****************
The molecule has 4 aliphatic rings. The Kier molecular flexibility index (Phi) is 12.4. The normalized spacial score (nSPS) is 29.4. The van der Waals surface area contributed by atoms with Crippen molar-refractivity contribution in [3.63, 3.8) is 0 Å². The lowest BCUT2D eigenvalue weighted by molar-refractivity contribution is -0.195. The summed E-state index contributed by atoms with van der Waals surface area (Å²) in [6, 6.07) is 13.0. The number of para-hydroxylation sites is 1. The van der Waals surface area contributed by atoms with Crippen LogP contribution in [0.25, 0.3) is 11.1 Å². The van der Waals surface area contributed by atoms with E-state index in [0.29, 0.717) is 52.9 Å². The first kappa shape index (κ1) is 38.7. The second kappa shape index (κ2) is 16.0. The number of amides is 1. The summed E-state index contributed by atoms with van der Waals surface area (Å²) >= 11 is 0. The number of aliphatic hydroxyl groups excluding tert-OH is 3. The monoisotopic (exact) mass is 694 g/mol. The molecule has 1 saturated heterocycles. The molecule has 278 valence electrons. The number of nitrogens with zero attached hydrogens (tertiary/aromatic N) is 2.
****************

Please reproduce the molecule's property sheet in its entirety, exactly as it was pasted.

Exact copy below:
The molecule has 4 aliphatic rings. The Kier molecular flexibility index (Phi) is 12.4. The normalized spacial score (nSPS) is 29.4. The van der Waals surface area contributed by atoms with Crippen molar-refractivity contribution in [3.63, 3.8) is 0 Å². The lowest BCUT2D eigenvalue weighted by molar-refractivity contribution is -0.195. The summed E-state index contributed by atoms with van der Waals surface area (Å²) in [6, 6.07) is 13.0. The number of para-hydroxylation sites is 1. The van der Waals surface area contributed by atoms with Crippen LogP contribution in [0.25, 0.3) is 11.1 Å². The van der Waals surface area contributed by atoms with E-state index in [0.29, 0.717) is 52.9 Å². The first kappa shape index (κ1) is 38.7. The second kappa shape index (κ2) is 16.0. The number of amides is 1. The summed E-state index contributed by atoms with van der Waals surface area (Å²) >= 11 is 0. The number of aliphatic hydroxyl groups excluding tert-OH is 3. The monoisotopic (exact) mass is 694 g/mol. The molecule has 1 saturated heterocycles. The molecule has 278 valence electrons. The number of nitrogens with zero attached hydrogens (tertiary/aromatic N) is 2.